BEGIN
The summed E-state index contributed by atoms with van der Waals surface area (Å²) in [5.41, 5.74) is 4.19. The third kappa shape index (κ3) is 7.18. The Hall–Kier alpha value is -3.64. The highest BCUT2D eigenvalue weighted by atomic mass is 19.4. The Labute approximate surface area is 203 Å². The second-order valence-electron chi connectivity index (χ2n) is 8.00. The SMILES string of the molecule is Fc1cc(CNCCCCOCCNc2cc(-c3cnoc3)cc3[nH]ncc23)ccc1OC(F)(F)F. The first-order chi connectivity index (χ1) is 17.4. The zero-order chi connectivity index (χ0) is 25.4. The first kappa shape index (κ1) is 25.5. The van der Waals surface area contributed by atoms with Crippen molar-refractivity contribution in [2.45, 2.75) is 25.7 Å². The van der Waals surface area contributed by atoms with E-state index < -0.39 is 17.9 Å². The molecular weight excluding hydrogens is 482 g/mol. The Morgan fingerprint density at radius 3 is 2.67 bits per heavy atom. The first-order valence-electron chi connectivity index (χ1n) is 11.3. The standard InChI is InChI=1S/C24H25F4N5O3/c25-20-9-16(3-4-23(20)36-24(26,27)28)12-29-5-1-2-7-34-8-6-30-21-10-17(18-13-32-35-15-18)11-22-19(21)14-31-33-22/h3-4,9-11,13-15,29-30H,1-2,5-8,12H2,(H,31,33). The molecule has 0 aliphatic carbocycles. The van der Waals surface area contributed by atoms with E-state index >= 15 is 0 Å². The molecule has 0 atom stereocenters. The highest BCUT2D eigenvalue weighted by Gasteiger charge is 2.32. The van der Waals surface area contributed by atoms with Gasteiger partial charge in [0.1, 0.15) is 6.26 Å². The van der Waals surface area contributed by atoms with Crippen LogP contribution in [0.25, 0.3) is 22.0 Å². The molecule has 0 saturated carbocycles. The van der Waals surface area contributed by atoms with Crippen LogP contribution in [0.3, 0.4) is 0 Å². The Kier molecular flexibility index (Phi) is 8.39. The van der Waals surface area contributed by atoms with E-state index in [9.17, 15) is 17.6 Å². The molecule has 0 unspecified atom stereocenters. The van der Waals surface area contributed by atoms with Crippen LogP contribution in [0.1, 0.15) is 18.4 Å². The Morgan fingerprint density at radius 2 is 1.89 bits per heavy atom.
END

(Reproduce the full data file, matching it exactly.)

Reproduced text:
The summed E-state index contributed by atoms with van der Waals surface area (Å²) in [5.41, 5.74) is 4.19. The third kappa shape index (κ3) is 7.18. The Hall–Kier alpha value is -3.64. The highest BCUT2D eigenvalue weighted by atomic mass is 19.4. The Labute approximate surface area is 203 Å². The second-order valence-electron chi connectivity index (χ2n) is 8.00. The SMILES string of the molecule is Fc1cc(CNCCCCOCCNc2cc(-c3cnoc3)cc3[nH]ncc23)ccc1OC(F)(F)F. The first-order chi connectivity index (χ1) is 17.4. The zero-order chi connectivity index (χ0) is 25.4. The first kappa shape index (κ1) is 25.5. The van der Waals surface area contributed by atoms with Crippen molar-refractivity contribution in [2.45, 2.75) is 25.7 Å². The van der Waals surface area contributed by atoms with E-state index < -0.39 is 17.9 Å². The molecular weight excluding hydrogens is 482 g/mol. The Morgan fingerprint density at radius 3 is 2.67 bits per heavy atom. The first-order valence-electron chi connectivity index (χ1n) is 11.3. The standard InChI is InChI=1S/C24H25F4N5O3/c25-20-9-16(3-4-23(20)36-24(26,27)28)12-29-5-1-2-7-34-8-6-30-21-10-17(18-13-32-35-15-18)11-22-19(21)14-31-33-22/h3-4,9-11,13-15,29-30H,1-2,5-8,12H2,(H,31,33). The molecule has 0 aliphatic carbocycles. The van der Waals surface area contributed by atoms with E-state index >= 15 is 0 Å². The molecule has 0 atom stereocenters. The highest BCUT2D eigenvalue weighted by Gasteiger charge is 2.32. The van der Waals surface area contributed by atoms with Gasteiger partial charge in [0.1, 0.15) is 6.26 Å². The van der Waals surface area contributed by atoms with Crippen LogP contribution in [0.25, 0.3) is 22.0 Å². The molecule has 0 saturated carbocycles. The van der Waals surface area contributed by atoms with Crippen LogP contribution in [0.3, 0.4) is 0 Å². The Kier molecular flexibility index (Phi) is 8.39. The van der Waals surface area contributed by atoms with E-state index in [9.17, 15) is 17.6 Å². The molecule has 0 unspecified atom stereocenters. The van der Waals surface area contributed by atoms with Crippen LogP contribution in [0.1, 0.15) is 18.4 Å². The Morgan fingerprint density at radius 2 is 1.89 bits per heavy atom.